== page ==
Almereyda’s film tells this tragic tale well. What he doesn’t come up with is an understanding of the great inventor’s character. Ethan Hawke is left adrift, projecting an air of arrogance and a bemused awareness of his inability to connect with people. But you never connect with him. Tesla is a film that is as baffling as its protagonist. We never understand who he is and what he hoped to accomplish. This film is an enigma wrapped in a mystery—entertaining, but signifying nothing.
Elizabeth Coffman & Mark Bosco, directors
Featuring: Mary Steenburgen (narrator), Hilton Als, Sally Fitzgerald, Michael Fitzgerald, Robert Giroux, Mary Gordon, Alice McDermott, Alice Walker, Mary Karr, Tommy Lee Jones, Tobias Woolf
Not too many people know who Flannery O’Connor is anymore but those who do embrace her as one of the finest American writers of the 20th century. O’Connor’s reputation stands on an impressive but severely limited body of work. Over the course of her short life—O’Connor died at the age of 39—she produced 32 stories and two novels, all in what was called the Southern Gothic style. That all of it is first rate is universally acknowledged by critics, with some stories and at least one novel being considered as masterpieces. But O’Connor’s life was hardly adventurous and her grandest accomplishments were achieved by diligently writing and rewriting her texts, honing them into precise and often brutal depictions of genuinely upsetting forms of behaviour. When you read O’Connor and consider the hermetic life she led, it’s surprising that anyone would want to turn her into the subject of a biopic.
That Elizabeth Coffman and Mark Bosco decided to tackle O’Connor’s life and work and turn it into a full-length documentary is almost worthy of a film itself. But they’ve not only made a doc on the writer, the duo have created a worthy and formally interesting investigation of Flannery O’Connor and her creative process. Coffman and Bosco have scoured archives, unearthing a long television interview with the author, home movies of her youth and an astonishing film made when O’Connor was a child, showing off her pet chicken, which she had trained to walk backward. They’ve raised the ante, incorporating animation into the film. The teenaged O’Connor had dreamt of drawing ironic illustrations for the New Yorker and she had even developed an epistolary relationship with the magazine’s famous editor and cartoonist Charles Addams. Riffing off her innovative youthful work, Coffman and Bosco use O’Connor’s juvenilia and the work of their animators to bring parts of the writer’s story to life.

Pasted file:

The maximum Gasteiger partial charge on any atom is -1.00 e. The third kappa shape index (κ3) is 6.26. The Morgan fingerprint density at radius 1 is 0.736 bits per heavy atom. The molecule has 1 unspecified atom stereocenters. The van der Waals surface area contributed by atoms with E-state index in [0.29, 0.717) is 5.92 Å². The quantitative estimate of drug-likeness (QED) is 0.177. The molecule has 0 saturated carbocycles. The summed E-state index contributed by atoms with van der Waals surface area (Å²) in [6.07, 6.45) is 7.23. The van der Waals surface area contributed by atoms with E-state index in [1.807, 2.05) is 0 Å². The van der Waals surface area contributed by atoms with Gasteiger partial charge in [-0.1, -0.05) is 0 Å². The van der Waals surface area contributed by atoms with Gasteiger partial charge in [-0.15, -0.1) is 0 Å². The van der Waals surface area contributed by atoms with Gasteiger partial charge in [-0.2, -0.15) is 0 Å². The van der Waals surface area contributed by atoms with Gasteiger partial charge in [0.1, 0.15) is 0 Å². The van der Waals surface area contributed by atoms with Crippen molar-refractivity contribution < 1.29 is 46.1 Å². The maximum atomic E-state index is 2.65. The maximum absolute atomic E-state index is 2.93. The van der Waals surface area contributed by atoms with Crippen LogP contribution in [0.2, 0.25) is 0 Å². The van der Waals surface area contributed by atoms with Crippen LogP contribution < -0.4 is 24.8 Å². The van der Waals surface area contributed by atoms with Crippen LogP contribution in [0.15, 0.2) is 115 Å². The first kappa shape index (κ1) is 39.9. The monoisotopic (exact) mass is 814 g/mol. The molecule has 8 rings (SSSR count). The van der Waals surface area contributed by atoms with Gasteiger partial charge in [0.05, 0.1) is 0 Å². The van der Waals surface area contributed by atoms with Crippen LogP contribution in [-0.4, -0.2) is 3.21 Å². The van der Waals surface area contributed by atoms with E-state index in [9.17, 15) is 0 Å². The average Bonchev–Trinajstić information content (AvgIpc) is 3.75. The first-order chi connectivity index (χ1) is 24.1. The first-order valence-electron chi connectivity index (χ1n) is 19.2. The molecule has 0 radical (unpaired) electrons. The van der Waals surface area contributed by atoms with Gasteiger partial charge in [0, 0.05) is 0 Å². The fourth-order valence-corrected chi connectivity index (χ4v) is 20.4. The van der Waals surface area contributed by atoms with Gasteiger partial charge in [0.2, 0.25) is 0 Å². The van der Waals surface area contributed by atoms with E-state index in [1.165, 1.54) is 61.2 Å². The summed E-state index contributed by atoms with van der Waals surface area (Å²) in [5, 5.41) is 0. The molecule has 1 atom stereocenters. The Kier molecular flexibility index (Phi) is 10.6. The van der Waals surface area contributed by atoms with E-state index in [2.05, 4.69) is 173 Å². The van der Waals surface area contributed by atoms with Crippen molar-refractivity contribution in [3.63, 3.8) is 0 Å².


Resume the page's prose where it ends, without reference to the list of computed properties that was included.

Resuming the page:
O’Connor’s life story is hard to dramatize. She grew up in Georgia as an outsider, a Catholic in a Protestant state, with a somewhat estranged father and mother, who adored her but only saw each other on the weekends. The teenaged Flannery was devastated when her father died of lupus but she persevered, becoming an ace student at Georgia State College for Women before moving on to the soon-to-be legendary literary environment at the University of Iowa’s Writing Workshop. There she met the great Robert Penn Warren (All the King’s Men) and the poet John Crowe Ramsom among others, and her writing was seriously considered for the first time. She went on to the equally famous Yaddo writing community, where she became close with the handsome and brilliant poet Robert Lowell and his wife Elizabeth Hardwicke. When they all left Yaddo, Lowell introduced O’Connor to the literary couple the Fitzgeralds, who took her on as their surrogate daughter as she worked on her first novel Wise Blood.
Then everything except her writing fell apart. Flannery O’Connor was diagnosed with lupus, which robbed her of mobility—she had to use crutches—and eventually her life. O’Connor returned to the family hometown of Milledgeville, Georgia, where she lived with her mother, while raising birds on a small family farm, including (and I love this) peacocks. Her first novel, Wise Blood, took years to write and was about a preacher who starts off questioning his faith but ends up dying for it. John Huston made an exceptional movie out of it from a screenplay by the Fitzgerald’s son Michael; like the novel, it was a commercial flop but eventually was recognized as a work of art. The documentary benefits from excerpts of the film, which help to illuminate O’Connor’s harsh but poetic style.
The doc follows Flannery O’Connor’s career, which finally came on track with the publication of her first collection of short stories A Good Man is Hard to Find. Despite her success, she remained lonely, writing to female and male friends, but never finding a partner. Flannery is a brave endeavour, a film about someone great whose creative process is basically interior and whose life was unfairly truncated. It’s terrific that this film was made and one can only hope that it will drive people to read O’Connor’s books. Dark and sardonic, they are more impactful than ever.
Written by Marc Glassman
Adjunct Professor, Ryerson University
Director, Pages UnBound: the festival and series
Editor, POV Magazine
Editor, Montage Magazine
Film Critic, The New Classical FM
Film programmer, Planet in Focus